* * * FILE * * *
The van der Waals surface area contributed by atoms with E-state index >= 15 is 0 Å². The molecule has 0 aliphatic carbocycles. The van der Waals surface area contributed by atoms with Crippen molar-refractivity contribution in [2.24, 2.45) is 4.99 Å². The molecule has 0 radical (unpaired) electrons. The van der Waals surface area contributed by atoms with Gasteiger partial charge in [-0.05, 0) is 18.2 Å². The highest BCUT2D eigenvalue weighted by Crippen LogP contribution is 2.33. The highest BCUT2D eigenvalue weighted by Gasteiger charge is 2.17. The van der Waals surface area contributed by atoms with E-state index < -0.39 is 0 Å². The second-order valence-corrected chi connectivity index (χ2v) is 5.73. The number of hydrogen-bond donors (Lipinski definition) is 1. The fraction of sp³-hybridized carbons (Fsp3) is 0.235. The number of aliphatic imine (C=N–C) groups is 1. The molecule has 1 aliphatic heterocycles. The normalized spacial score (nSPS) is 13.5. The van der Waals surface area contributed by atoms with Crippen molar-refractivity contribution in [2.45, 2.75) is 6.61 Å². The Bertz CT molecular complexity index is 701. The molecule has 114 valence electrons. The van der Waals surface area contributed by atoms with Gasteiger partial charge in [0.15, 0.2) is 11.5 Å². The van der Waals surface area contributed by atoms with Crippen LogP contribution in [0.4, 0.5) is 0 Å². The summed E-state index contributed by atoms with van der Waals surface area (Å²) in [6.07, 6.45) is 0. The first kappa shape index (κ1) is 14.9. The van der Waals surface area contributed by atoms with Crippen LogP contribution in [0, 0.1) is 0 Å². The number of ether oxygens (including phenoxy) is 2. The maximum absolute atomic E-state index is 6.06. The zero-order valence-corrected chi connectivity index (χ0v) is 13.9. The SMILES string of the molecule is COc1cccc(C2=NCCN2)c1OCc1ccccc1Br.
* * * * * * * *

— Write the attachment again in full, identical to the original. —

The van der Waals surface area contributed by atoms with E-state index >= 15 is 0 Å². The molecule has 0 aliphatic carbocycles. The van der Waals surface area contributed by atoms with Crippen molar-refractivity contribution in [2.24, 2.45) is 4.99 Å². The molecule has 0 radical (unpaired) electrons. The van der Waals surface area contributed by atoms with Gasteiger partial charge in [-0.05, 0) is 18.2 Å². The highest BCUT2D eigenvalue weighted by Crippen LogP contribution is 2.33. The highest BCUT2D eigenvalue weighted by Gasteiger charge is 2.17. The van der Waals surface area contributed by atoms with E-state index < -0.39 is 0 Å². The second-order valence-corrected chi connectivity index (χ2v) is 5.73. The number of hydrogen-bond donors (Lipinski definition) is 1. The fraction of sp³-hybridized carbons (Fsp3) is 0.235. The number of aliphatic imine (C=N–C) groups is 1. The molecule has 1 aliphatic heterocycles. The normalized spacial score (nSPS) is 13.5. The van der Waals surface area contributed by atoms with Crippen molar-refractivity contribution in [2.45, 2.75) is 6.61 Å². The Bertz CT molecular complexity index is 701. The molecule has 114 valence electrons. The van der Waals surface area contributed by atoms with Gasteiger partial charge in [0.15, 0.2) is 11.5 Å². The van der Waals surface area contributed by atoms with Crippen LogP contribution in [0.4, 0.5) is 0 Å². The summed E-state index contributed by atoms with van der Waals surface area (Å²) in [6.07, 6.45) is 0. The first kappa shape index (κ1) is 14.9. The van der Waals surface area contributed by atoms with Crippen LogP contribution in [0, 0.1) is 0 Å². The number of ether oxygens (including phenoxy) is 2. The maximum absolute atomic E-state index is 6.06. The zero-order valence-corrected chi connectivity index (χ0v) is 13.9. The SMILES string of the molecule is COc1cccc(C2=NCCN2)c1OCc1ccccc1Br.